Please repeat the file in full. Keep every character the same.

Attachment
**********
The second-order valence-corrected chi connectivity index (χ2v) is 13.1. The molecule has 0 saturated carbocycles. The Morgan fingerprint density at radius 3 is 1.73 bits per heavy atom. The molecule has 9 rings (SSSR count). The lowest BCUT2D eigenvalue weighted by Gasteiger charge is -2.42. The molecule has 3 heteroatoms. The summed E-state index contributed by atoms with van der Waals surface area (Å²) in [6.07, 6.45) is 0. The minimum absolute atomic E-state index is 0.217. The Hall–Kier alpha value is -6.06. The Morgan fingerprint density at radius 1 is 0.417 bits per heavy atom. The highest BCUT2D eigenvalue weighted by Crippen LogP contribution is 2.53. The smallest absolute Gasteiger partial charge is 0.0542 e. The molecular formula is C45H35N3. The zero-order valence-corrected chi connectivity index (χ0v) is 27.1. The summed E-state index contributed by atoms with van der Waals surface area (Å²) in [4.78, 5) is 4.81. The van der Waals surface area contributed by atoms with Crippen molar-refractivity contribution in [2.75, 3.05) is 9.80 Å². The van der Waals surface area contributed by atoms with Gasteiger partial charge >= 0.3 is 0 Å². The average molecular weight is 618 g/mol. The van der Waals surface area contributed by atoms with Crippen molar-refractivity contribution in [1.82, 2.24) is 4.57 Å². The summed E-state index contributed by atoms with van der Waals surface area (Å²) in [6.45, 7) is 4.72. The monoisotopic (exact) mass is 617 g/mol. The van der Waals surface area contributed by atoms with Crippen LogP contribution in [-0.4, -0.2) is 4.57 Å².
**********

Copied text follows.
The second-order valence-corrected chi connectivity index (χ2v) is 13.1. The molecule has 0 saturated carbocycles. The Morgan fingerprint density at radius 3 is 1.73 bits per heavy atom. The molecule has 9 rings (SSSR count). The lowest BCUT2D eigenvalue weighted by Gasteiger charge is -2.42. The molecule has 3 heteroatoms. The summed E-state index contributed by atoms with van der Waals surface area (Å²) in [6.07, 6.45) is 0. The minimum absolute atomic E-state index is 0.217. The Hall–Kier alpha value is -6.06. The Morgan fingerprint density at radius 1 is 0.417 bits per heavy atom. The highest BCUT2D eigenvalue weighted by Crippen LogP contribution is 2.53. The smallest absolute Gasteiger partial charge is 0.0542 e. The molecular formula is C45H35N3. The zero-order valence-corrected chi connectivity index (χ0v) is 27.1. The summed E-state index contributed by atoms with van der Waals surface area (Å²) in [4.78, 5) is 4.81. The van der Waals surface area contributed by atoms with Crippen molar-refractivity contribution in [2.75, 3.05) is 9.80 Å². The van der Waals surface area contributed by atoms with Gasteiger partial charge >= 0.3 is 0 Å². The average molecular weight is 618 g/mol. The van der Waals surface area contributed by atoms with Crippen molar-refractivity contribution in [1.82, 2.24) is 4.57 Å². The summed E-state index contributed by atoms with van der Waals surface area (Å²) in [6.45, 7) is 4.72. The monoisotopic (exact) mass is 617 g/mol. The van der Waals surface area contributed by atoms with Crippen LogP contribution in [-0.4, -0.2) is 4.57 Å².